Why 'Asian' isn't a one-size-fits-all term for many Canadians
During Asian Heritage Month, some struggle to identify with the word used to describe an entire continent
What comes to mind when you hear the word "Asian"?
For Muhammad Akbar Ali, it's a complicated answer, and every year at this time, his mixed feelings get amplified during Asian Heritage Month.
"I don't feel ownership, and to me, I don't feel like I'm celebrating the month for myself. I think it's beautiful for others, but it's not [about] me," said the 29-year-old.
To lump everybody from the Asian continent into one, it's kind of impossible.- Puran Guram
Born in Niagara, Ont., Ali grew up in the Greater Toronto Area before moving to Ottawa for work. Despite having Indian and Pakistani roots, Ali said he's never identified with the term Asian. He said his parents taught him cultural traditions, but neither Asian nor even South Asian were terms used at home.
"They wouldn't identify in that way," he said. "I feel like in some ways it could be a disservice even, or misidentify," he said.
Ali is not alone. During the month of May, many Canadians, especially those with South Asian roots, revisit a familiar inner dialogue about what means to be Asian.
Too broad a term
For Puran Guram, the term is simply too broad.
"Asia is such a big continent, I never referred to myself as Asian. It was always Indian, and being Indian it was always Punjabi," said Guram, 38. "It was kind of like educating everybody about where you're from and keeping your culture."
Growing up just outside Cornwall, Ont., Guram said she was the only person of colour in her school. She said her classmates identified her as everything but Indian, so from an early age, she became aware of the importance of specificity when it comes to identity.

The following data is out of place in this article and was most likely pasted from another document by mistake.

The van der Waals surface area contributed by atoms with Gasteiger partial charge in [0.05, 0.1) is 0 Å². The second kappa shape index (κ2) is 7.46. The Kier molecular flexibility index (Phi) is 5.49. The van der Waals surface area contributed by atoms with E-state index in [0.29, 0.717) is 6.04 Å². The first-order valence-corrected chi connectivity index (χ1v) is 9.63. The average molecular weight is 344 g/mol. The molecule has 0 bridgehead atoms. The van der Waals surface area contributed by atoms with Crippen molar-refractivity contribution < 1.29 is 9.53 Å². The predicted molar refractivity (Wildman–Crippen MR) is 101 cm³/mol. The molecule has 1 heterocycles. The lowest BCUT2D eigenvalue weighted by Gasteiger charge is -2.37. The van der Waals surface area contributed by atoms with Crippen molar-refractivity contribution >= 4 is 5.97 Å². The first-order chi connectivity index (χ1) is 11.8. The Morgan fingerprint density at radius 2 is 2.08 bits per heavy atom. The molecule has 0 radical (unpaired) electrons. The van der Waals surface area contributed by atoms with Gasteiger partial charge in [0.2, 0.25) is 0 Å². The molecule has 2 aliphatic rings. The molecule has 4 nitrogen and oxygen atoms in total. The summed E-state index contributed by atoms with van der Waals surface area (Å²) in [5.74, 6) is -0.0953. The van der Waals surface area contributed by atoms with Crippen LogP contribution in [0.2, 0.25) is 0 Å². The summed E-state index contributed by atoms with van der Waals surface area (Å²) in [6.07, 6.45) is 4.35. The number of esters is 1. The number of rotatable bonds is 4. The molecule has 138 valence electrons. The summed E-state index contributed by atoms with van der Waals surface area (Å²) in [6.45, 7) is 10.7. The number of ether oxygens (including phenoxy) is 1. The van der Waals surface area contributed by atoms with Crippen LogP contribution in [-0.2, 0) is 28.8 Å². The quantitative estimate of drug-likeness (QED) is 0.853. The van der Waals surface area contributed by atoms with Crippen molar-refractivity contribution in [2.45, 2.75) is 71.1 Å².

"If we were to put everybody in one group, then we wouldn't even try to learn about their individual culture, you kind of need to have the subcategories," she said.
Many meanings around the globe
The name Asia is derived from the Greeks, who used it to describe anything due east of their country. While in Canada the term is often associated with East Asian cultures such as Chinese and Korean, across the pond it is a different story.
In the U.K., the term Asian is used commonly to describe anyone with South Asian heritage. Even in the U.S., Asian is a broad term embraced by national groups such as the Asian American Pacific Islander (AAPI), whose human rights advocacy includes those with Hawaiian roots.
Despite the many definitions, some South Asian Canadians have welcomed the term.
Guram's colleague Aena Numan, who is a Pakistani-Canadian immigrant, identifies closely with the term "Asian" because of her family dynamic.
"I do define myself as an Asian. I consider that being a part of my identity. I mean, of course it's not something that I could shy away from," said Numan. "Identifying every single aspect of yourself, regardless of what it is, it's so important."
Still, during Asian Heritage Month, Numan concedes that the term may be a little too universal.
"It's like saying that you're Canadian," she said. "Everyone's definition of Canadian, it's so dependent on what they believe Canada to be."
Similarities between Asian cultures
There are also similarities between many Asian cultures. From the respect and gratitude shown to elders to living in multigenerational homes, Guram noted there are shared values between subsets of Asians, whether their ancestry is traced to New Delhi or Tokyo.
"[Across the continent], the culture and the food's very similar and the view of family and all these things are very similar," she said.
As people of colour, many Asian immigrants, expats and Asian-Canadians also face similar struggles around racism and racial stereotyping. Guram thinks it's important to remember that a homogenous term is not necessarily the best way to describe billions of people.
"There are similarities, but there's also a lot of differences," she said. "To lump everybody from the Asian continent into one, it's kind of impossible."